The “Bad Ball Hitter” is often romanticized in the game of baseball. Past and present players like Vladimir Guerrero and Pablo Sandoval are celebrated for their ability to barrel pitches that are out of the strike zone. These unorthodox swings often result in the respective player losing balance after contact.
This type of effort is hailed because the player was able to get the job done in a classic “well, it wasn’t pretty, but it worked” type of fashion. This ability to battle is essential for all athletes, and a gritty effort often serves as inspiration to a team; however, does this mean a hitter should feature a swing that is off balanced after contact consistently? Absolutely not, that is a misconception.
Balance is a very important attribute in sports, all kinds of athletes from surfers to football players, benefit from a strong equilibrium. We discussed this in detail a couple months ago in “The Importance of Sticking Your Balance.”
Equilibrium is particularly relevant in the baseball swing, which should be balanced throughout - beginning (stance), middle (stride to contact) and end (extension and follow through).
Think of the classic swings in MLB history. When you picture Ken Griffey Jr. - Do you remember his swing as being unstable? No, more like poetry in motion. Do you think Stan Musial was off-kilter in the batter’s box? I don’t think so. Will Clark finished his swing with a little lean didn’t he? Negative. These legendary strokes were developed from years of fine-tuned practice, eventually leading to muscle memory.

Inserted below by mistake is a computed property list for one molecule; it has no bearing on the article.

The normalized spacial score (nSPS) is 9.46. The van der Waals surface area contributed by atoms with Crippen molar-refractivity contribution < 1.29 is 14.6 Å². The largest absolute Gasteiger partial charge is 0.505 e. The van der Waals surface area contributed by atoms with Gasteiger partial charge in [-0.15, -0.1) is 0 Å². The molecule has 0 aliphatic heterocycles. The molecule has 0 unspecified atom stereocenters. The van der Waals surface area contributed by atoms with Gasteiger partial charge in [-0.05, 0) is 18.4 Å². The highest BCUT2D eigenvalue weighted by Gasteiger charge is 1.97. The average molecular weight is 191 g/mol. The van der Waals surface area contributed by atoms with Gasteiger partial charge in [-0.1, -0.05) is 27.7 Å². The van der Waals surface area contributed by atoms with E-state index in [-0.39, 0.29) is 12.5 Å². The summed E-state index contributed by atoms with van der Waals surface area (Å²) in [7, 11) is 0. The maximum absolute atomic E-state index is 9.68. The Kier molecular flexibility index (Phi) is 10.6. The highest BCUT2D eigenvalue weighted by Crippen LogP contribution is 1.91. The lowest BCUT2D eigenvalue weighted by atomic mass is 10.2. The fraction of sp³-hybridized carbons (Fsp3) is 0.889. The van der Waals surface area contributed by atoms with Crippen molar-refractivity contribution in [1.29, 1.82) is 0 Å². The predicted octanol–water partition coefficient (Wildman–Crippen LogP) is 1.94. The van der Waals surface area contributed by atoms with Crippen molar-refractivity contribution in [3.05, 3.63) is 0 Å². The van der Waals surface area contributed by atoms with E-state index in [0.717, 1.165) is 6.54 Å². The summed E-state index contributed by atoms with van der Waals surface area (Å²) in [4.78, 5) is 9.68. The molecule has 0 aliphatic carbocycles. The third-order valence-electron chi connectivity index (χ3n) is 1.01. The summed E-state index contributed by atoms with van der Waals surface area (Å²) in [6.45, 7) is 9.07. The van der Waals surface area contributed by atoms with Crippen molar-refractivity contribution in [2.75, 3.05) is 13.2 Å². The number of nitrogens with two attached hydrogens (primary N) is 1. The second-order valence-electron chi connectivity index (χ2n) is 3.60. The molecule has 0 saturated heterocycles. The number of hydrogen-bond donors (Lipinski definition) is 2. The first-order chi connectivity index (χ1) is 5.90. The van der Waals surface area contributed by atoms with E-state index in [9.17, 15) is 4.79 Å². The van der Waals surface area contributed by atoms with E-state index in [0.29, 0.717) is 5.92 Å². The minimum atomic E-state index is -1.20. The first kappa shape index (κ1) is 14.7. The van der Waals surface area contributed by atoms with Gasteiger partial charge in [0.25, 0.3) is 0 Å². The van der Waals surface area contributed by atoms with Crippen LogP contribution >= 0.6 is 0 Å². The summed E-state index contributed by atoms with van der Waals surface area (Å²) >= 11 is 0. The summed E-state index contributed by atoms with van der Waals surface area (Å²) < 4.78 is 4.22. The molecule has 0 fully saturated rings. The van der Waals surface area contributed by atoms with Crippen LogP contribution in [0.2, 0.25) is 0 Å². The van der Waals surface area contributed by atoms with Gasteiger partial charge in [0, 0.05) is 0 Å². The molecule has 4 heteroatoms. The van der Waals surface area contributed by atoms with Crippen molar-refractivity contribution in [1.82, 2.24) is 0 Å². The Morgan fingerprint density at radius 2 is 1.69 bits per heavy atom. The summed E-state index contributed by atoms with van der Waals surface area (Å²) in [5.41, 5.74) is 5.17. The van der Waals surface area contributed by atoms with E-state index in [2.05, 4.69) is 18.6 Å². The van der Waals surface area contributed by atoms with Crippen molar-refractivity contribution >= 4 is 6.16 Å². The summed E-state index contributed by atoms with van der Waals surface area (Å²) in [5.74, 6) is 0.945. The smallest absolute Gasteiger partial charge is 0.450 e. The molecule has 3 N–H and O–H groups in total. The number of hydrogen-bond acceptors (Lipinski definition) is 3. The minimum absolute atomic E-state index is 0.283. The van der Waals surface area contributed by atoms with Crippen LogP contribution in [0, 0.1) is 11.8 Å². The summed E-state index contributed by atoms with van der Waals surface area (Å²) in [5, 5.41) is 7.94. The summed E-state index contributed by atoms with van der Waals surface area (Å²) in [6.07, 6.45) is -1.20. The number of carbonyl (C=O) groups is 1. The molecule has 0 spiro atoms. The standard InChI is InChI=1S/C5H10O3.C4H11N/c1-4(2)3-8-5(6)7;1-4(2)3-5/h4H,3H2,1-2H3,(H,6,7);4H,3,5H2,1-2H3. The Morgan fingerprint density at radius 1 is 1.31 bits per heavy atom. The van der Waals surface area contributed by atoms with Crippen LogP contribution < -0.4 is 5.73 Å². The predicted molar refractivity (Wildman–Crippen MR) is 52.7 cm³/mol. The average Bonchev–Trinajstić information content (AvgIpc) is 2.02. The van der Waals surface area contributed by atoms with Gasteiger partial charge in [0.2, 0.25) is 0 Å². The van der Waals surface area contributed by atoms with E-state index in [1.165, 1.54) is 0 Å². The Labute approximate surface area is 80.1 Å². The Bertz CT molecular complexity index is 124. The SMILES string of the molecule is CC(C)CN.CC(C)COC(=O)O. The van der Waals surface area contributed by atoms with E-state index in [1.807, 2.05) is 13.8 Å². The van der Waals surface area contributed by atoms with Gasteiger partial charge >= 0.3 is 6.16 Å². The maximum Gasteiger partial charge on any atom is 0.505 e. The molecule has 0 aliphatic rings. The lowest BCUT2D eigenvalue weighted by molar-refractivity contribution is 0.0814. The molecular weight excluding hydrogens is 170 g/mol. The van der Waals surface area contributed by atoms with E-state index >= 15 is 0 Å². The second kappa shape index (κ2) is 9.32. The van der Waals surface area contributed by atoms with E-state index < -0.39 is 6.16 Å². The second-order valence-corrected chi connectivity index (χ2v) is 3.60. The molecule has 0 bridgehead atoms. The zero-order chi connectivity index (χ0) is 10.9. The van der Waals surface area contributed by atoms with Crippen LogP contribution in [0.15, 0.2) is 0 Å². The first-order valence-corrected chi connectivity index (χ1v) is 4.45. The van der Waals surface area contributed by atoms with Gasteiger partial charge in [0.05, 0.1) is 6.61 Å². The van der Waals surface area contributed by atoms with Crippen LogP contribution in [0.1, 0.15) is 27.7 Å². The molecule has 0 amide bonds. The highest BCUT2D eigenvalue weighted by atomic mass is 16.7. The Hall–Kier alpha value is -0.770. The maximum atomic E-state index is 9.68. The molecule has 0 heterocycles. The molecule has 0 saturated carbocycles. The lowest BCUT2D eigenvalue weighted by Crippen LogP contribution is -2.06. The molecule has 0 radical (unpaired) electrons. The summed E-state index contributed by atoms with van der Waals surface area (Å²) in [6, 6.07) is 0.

The best way for an athlete to develop their own muscle memory is through an organized practice routine and lots of repetition. Some folks believe it takes “10,000 hours of deliberate practice to develop world-class skill,” it that’s the case - it’s time to get moving!
MaxBP is a beneficial training tool because it provides athletes with unlimited repetition to develop their skills. The reaction training and small ball approach is a game changer, because it helps athletes fine-tune their vision, while improving their hand eye coordination and reaction times.
A trained hitter, with a developed understanding of how to have a quality at-bat, will look for a pitch to drive early in the count (or before they have two strikes). During this time a player should only feature their “A” swing. If an athlete takes an off balanced swing or expands their zone in the early parts of an at-bat, it is a disservice to the player and their team.
When the count reaches two strikes, everything changes. Depending on the match-up, umpire or situation - a player may have to expand their zone with two strikes, as they battle to get on base. This is the only time you should see a player become a “bad ball hitter.” We discussed this at length in “Misconception - Every Swing Should End with the Exact Same Finish.”
A player should strive to develop a swing that is a balanced thing of beauty, like some of the aforementioned baseball legends. Sure, that’s a tall task. Perhaps, it’s even unlikely. But, it’s important to remember that every classic swing began with a love for the game and a dream. Those athletes willing to “Shoot for the Moon (Major League Baseball)” may not reach their ultimate goal, but chances are they will still “Land with the Stars (college scholarship).”